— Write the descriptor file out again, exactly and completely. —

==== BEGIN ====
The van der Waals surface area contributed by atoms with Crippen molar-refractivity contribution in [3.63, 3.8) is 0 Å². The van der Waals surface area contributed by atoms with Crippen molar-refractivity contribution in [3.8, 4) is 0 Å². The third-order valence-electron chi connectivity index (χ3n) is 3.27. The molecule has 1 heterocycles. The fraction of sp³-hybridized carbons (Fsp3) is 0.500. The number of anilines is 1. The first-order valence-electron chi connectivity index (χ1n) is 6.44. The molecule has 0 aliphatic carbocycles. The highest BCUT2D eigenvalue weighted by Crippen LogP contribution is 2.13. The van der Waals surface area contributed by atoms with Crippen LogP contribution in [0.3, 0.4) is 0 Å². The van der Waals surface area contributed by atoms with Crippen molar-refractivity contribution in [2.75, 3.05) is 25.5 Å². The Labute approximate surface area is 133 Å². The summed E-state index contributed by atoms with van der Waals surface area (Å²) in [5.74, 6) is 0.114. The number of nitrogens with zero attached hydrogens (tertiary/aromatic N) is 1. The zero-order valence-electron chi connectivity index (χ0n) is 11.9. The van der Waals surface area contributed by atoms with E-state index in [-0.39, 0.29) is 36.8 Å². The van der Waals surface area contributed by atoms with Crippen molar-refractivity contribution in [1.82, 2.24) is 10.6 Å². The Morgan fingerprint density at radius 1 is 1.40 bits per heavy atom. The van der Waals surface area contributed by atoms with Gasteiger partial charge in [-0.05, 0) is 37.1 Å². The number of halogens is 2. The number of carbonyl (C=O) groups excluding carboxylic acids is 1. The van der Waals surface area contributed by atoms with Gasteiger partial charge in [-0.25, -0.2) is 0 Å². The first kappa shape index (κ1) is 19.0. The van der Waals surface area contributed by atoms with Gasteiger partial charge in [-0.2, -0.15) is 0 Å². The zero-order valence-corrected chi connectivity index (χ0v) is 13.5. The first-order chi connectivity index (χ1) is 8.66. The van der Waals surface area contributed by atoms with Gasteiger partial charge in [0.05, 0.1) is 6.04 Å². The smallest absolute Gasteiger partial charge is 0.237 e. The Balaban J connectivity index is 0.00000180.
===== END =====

The van der Waals surface area contributed by atoms with Crippen molar-refractivity contribution in [3.63, 3.8) is 0 Å². The van der Waals surface area contributed by atoms with Crippen molar-refractivity contribution in [3.8, 4) is 0 Å². The third-order valence-electron chi connectivity index (χ3n) is 3.27. The molecule has 1 heterocycles. The fraction of sp³-hybridized carbons (Fsp3) is 0.500. The number of anilines is 1. The first-order valence-electron chi connectivity index (χ1n) is 6.44. The molecule has 0 aliphatic carbocycles. The highest BCUT2D eigenvalue weighted by Crippen LogP contribution is 2.13. The van der Waals surface area contributed by atoms with Crippen LogP contribution in [0.3, 0.4) is 0 Å². The van der Waals surface area contributed by atoms with Crippen molar-refractivity contribution in [2.75, 3.05) is 25.5 Å². The Labute approximate surface area is 133 Å². The summed E-state index contributed by atoms with van der Waals surface area (Å²) in [5.74, 6) is 0.114. The number of nitrogens with zero attached hydrogens (tertiary/aromatic N) is 1. The zero-order valence-electron chi connectivity index (χ0n) is 11.9. The van der Waals surface area contributed by atoms with E-state index in [-0.39, 0.29) is 36.8 Å². The van der Waals surface area contributed by atoms with Crippen molar-refractivity contribution in [1.82, 2.24) is 10.6 Å². The Morgan fingerprint density at radius 1 is 1.40 bits per heavy atom. The van der Waals surface area contributed by atoms with Gasteiger partial charge in [-0.05, 0) is 37.1 Å². The number of halogens is 2. The number of carbonyl (C=O) groups excluding carboxylic acids is 1. The van der Waals surface area contributed by atoms with Gasteiger partial charge in [-0.25, -0.2) is 0 Å². The first kappa shape index (κ1) is 19.0. The van der Waals surface area contributed by atoms with Gasteiger partial charge in [-0.2, -0.15) is 0 Å². The zero-order valence-corrected chi connectivity index (χ0v) is 13.5. The first-order chi connectivity index (χ1) is 8.66. The van der Waals surface area contributed by atoms with Gasteiger partial charge in [0.05, 0.1) is 6.04 Å². The smallest absolute Gasteiger partial charge is 0.237 e. The Balaban J connectivity index is 0.00000180.